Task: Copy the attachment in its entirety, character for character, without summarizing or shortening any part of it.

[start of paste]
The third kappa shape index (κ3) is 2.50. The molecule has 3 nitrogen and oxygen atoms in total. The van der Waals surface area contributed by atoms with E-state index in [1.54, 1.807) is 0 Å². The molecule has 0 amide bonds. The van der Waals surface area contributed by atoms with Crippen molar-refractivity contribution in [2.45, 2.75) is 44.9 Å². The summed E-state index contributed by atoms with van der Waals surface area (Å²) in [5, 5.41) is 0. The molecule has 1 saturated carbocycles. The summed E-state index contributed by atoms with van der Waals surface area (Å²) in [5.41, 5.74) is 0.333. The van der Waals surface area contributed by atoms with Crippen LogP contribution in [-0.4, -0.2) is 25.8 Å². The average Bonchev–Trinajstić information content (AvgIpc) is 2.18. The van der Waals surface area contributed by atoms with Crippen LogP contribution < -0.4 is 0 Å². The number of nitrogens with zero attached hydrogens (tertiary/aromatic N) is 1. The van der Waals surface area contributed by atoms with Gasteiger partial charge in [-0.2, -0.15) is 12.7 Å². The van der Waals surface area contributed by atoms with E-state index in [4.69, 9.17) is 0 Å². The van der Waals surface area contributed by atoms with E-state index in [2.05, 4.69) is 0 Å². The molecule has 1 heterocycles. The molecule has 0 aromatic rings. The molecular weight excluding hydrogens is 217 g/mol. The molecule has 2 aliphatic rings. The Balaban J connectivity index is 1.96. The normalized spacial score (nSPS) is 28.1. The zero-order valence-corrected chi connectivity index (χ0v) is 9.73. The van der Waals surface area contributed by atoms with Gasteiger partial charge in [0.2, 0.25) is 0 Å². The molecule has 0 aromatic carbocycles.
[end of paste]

The third kappa shape index (κ3) is 2.50. The molecule has 3 nitrogen and oxygen atoms in total. The van der Waals surface area contributed by atoms with E-state index in [1.54, 1.807) is 0 Å². The molecule has 0 amide bonds. The van der Waals surface area contributed by atoms with Crippen molar-refractivity contribution in [2.45, 2.75) is 44.9 Å². The summed E-state index contributed by atoms with van der Waals surface area (Å²) in [5, 5.41) is 0. The molecule has 1 saturated carbocycles. The summed E-state index contributed by atoms with van der Waals surface area (Å²) in [5.41, 5.74) is 0.333. The van der Waals surface area contributed by atoms with Crippen LogP contribution in [-0.4, -0.2) is 25.8 Å². The average Bonchev–Trinajstić information content (AvgIpc) is 2.18. The van der Waals surface area contributed by atoms with Crippen LogP contribution < -0.4 is 0 Å². The number of nitrogens with zero attached hydrogens (tertiary/aromatic N) is 1. The van der Waals surface area contributed by atoms with Gasteiger partial charge in [-0.2, -0.15) is 12.7 Å². The van der Waals surface area contributed by atoms with E-state index in [4.69, 9.17) is 0 Å². The van der Waals surface area contributed by atoms with E-state index in [2.05, 4.69) is 0 Å². The molecule has 1 heterocycles. The molecule has 0 aromatic rings. The molecular weight excluding hydrogens is 217 g/mol. The molecule has 2 aliphatic rings. The Balaban J connectivity index is 1.96. The normalized spacial score (nSPS) is 28.1. The zero-order valence-corrected chi connectivity index (χ0v) is 9.73. The van der Waals surface area contributed by atoms with Gasteiger partial charge in [0.2, 0.25) is 0 Å². The molecule has 0 aromatic carbocycles.